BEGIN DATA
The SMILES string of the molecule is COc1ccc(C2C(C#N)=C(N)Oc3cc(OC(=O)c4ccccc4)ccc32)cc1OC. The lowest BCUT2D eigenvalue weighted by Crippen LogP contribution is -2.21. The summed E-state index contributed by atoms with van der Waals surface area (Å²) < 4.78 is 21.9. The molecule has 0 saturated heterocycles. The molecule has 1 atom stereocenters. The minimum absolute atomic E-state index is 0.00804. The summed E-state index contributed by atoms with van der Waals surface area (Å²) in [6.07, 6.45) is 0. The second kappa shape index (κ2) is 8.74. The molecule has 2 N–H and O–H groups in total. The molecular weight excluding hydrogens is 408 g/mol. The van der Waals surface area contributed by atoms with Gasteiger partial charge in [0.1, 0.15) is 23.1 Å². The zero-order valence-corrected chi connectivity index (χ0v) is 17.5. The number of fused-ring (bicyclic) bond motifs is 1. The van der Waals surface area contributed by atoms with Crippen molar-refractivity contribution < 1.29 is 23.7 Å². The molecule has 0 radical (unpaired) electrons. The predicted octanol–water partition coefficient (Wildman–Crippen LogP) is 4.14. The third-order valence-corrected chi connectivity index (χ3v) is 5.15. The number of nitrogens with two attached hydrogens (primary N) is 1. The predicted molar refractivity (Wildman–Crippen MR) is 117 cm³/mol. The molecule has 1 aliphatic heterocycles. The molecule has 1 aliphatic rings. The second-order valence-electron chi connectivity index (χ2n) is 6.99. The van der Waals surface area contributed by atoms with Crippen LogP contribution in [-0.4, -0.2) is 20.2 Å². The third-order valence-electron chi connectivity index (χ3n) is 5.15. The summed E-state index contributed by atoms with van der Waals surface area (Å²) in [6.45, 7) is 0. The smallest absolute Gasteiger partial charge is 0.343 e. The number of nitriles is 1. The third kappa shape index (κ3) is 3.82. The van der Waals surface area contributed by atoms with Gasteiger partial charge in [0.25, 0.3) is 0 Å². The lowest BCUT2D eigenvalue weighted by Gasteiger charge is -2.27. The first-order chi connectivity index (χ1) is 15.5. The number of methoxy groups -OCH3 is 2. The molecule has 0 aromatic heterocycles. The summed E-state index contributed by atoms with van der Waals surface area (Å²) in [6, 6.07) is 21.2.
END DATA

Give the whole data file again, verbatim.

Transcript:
The SMILES string of the molecule is COc1ccc(C2C(C#N)=C(N)Oc3cc(OC(=O)c4ccccc4)ccc32)cc1OC. The lowest BCUT2D eigenvalue weighted by Crippen LogP contribution is -2.21. The summed E-state index contributed by atoms with van der Waals surface area (Å²) < 4.78 is 21.9. The molecule has 0 saturated heterocycles. The molecule has 1 atom stereocenters. The minimum absolute atomic E-state index is 0.00804. The summed E-state index contributed by atoms with van der Waals surface area (Å²) in [6.07, 6.45) is 0. The second kappa shape index (κ2) is 8.74. The molecule has 2 N–H and O–H groups in total. The molecular weight excluding hydrogens is 408 g/mol. The van der Waals surface area contributed by atoms with Gasteiger partial charge in [0.1, 0.15) is 23.1 Å². The zero-order valence-corrected chi connectivity index (χ0v) is 17.5. The number of fused-ring (bicyclic) bond motifs is 1. The van der Waals surface area contributed by atoms with Crippen molar-refractivity contribution < 1.29 is 23.7 Å². The molecule has 0 radical (unpaired) electrons. The predicted octanol–water partition coefficient (Wildman–Crippen LogP) is 4.14. The third-order valence-corrected chi connectivity index (χ3v) is 5.15. The number of nitrogens with two attached hydrogens (primary N) is 1. The predicted molar refractivity (Wildman–Crippen MR) is 117 cm³/mol. The molecule has 1 aliphatic heterocycles. The molecule has 1 aliphatic rings. The second-order valence-electron chi connectivity index (χ2n) is 6.99. The van der Waals surface area contributed by atoms with Crippen LogP contribution in [-0.4, -0.2) is 20.2 Å². The third-order valence-electron chi connectivity index (χ3n) is 5.15. The summed E-state index contributed by atoms with van der Waals surface area (Å²) in [6.45, 7) is 0. The smallest absolute Gasteiger partial charge is 0.343 e. The number of nitriles is 1. The third kappa shape index (κ3) is 3.82. The van der Waals surface area contributed by atoms with Gasteiger partial charge in [0.25, 0.3) is 0 Å². The lowest BCUT2D eigenvalue weighted by Gasteiger charge is -2.27. The first-order chi connectivity index (χ1) is 15.5. The number of methoxy groups -OCH3 is 2. The molecule has 0 aromatic heterocycles. The summed E-state index contributed by atoms with van der Waals surface area (Å²) in [6, 6.07) is 21.2.